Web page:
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3.4 Bivalence

You already know that we are concerned with sentences that make claims which can be true or false.

Truth values: true and false.

Truth and falsity are called truth values. In the logical systems we study in this book, those are the only possible truth values.

Bivalence: two possible truth values.

Logics like that are called bivalent: “bi” for two and “valent” for values.

That means every sentence must have exactly one truth value, true or false. If a sentence were true and  false, that would be like having another truth value of “both”, and if a sentence is neither true nor false, that would be like having another value of “none of the above”.

In either of those cases, there wouldn’t be just two truth values after all.

It follows that in bivalent systems, every sentence has exactly one truth value, true or false.

Like the other features of our logical systems, bivalence is a useful feature to build into our models. It makes them easy to learn and very powerful.

But you can also build logical systems for other purposes that aren’t bivalent: logics can have three values, four values, even an infinite number of values.

Now that you know about bivalence, we can finish our journalism story.

Because of bivalence, you can reason this way:

1. Raquel’s testimony must be either true or false.
2. She is speaking falsely only if she has something to gain.
3. She doesn’t have anything to gain from speaking falsely.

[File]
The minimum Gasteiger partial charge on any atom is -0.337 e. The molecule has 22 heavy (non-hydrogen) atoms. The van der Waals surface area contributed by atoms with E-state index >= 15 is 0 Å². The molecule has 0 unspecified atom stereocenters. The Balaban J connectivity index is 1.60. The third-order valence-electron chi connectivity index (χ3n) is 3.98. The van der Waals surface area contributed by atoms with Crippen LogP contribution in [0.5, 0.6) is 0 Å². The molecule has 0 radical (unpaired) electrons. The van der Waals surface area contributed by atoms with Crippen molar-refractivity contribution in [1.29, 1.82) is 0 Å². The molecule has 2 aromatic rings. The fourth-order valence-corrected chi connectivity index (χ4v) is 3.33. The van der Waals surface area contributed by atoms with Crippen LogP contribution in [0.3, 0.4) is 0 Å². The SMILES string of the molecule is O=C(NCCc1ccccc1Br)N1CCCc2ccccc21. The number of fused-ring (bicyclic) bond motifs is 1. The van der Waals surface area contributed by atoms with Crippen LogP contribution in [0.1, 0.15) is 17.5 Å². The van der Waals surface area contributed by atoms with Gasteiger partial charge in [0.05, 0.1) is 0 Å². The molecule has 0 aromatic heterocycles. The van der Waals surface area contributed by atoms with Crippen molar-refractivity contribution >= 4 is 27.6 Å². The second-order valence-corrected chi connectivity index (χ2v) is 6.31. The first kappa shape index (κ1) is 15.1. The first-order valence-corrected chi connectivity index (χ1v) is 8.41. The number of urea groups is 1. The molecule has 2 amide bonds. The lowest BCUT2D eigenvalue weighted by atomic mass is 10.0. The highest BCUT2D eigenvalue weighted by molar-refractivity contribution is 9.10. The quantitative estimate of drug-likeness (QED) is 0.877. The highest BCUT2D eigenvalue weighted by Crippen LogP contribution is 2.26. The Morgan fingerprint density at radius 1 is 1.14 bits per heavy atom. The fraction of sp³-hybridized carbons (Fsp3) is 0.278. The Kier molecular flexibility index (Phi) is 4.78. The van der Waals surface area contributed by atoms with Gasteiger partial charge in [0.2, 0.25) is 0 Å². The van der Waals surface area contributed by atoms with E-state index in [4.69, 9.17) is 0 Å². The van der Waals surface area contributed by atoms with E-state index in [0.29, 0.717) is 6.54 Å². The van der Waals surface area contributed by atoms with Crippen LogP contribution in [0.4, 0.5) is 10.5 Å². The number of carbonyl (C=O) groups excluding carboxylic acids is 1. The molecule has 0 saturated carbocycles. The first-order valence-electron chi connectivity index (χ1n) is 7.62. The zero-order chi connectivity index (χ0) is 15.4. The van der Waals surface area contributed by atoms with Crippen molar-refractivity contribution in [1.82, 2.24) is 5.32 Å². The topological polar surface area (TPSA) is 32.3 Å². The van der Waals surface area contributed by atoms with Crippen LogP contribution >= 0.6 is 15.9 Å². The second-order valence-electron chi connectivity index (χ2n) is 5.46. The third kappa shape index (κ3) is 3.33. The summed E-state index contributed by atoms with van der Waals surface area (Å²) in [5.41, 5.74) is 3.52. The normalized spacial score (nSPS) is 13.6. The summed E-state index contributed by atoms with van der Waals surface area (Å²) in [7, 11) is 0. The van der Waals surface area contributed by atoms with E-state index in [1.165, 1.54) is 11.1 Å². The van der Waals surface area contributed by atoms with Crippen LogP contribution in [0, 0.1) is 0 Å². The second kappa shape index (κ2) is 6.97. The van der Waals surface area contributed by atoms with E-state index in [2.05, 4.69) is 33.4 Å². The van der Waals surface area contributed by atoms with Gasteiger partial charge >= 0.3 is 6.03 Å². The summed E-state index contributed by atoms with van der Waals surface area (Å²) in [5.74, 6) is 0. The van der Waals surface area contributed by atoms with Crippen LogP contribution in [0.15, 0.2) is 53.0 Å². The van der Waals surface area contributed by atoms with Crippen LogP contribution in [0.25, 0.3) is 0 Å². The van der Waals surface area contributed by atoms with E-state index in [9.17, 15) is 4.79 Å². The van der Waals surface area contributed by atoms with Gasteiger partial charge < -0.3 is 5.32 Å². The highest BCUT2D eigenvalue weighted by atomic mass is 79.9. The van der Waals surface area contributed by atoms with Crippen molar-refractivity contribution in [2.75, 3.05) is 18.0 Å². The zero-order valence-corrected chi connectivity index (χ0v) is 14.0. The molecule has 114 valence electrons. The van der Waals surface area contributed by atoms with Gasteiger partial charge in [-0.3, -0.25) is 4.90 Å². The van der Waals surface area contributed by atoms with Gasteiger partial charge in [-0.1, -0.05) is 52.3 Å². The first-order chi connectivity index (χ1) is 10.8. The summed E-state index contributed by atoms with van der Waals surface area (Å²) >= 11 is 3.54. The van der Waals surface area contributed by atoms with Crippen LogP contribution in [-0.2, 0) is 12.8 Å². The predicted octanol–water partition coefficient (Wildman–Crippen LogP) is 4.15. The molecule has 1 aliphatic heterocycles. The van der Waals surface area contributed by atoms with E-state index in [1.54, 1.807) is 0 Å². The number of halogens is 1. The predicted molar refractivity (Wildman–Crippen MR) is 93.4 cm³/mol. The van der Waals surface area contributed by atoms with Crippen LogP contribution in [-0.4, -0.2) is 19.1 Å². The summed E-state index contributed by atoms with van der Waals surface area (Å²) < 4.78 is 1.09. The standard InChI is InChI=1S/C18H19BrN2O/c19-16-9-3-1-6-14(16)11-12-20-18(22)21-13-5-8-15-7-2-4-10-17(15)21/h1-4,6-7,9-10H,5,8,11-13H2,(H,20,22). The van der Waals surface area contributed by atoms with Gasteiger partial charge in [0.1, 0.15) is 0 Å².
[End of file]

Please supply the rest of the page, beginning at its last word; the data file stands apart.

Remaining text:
If Raquel is speaking truly, then one of the original pieces of evidence is false.

Then it dawns on you. Only two people had access to the file before it landed on your desk: the Chief and the other editor, Murphy.

One of them must have planted the false evidence. So you hatch a plan: whomever you can catch in a lie is the culprit.

First, you ask Murphy if the Chief is trustworthy. Murphy says, “He never lies.”

Then you ask the Chief if Murphy is trustworthy, and the Chief says, “He isn’t telling the truth. Nobody’s perfect.”

You smile to yourself–you’ve got all the information you need. Here are the premises:

1. Whoever is speaking falsely planted the false evidence.
2. Murphy said, “The Chief never lies.”
3. The Chief said, “Murphy isn’t telling the truth.”
4. Because of bivalence, each of them must be speaking truly or falsely.

Finding this solution is difficult, but we never said being an investigative journalist was going to be easy.

Because of bivalence, you know that Murphy is speaking truly or falsely.

First consider what follows if he’s speaking truly. He said that the Chief never lies, so that means what the Chief said must be true too. But the Chief said that Murphy is speaking falsely, which contradicts the assumption that Murphy’s speaking truly.

If one case leads to a contradiction and the other doesn’t, we can know the first case is impossible and the second must be true.

The contradiction means it is impossible for Murphy to be speaking truly. So it follows from the first premise that Murphy planted the false evidence.

We’ll leave it to you to confirm that the Chief is telling the truth.

If that method of reasoning still seems confusing, don’t worry. Later in the book we will learn how to carefully reconstruct how it works.

Once you know Murphy is the culprit, you go with Raquel to the police station. They launch an investigation and release Quinn, now proven innocent.

As you watch Quinn regain his freedom, that sick feeling in your stomach finally starts to fade.

The next day in the newsroom the Chief calls you in to his office.

“You screwed up the story, kid,” he says with frown. “But at least you fixed your mistakes. Don’t let all the success go to your head.”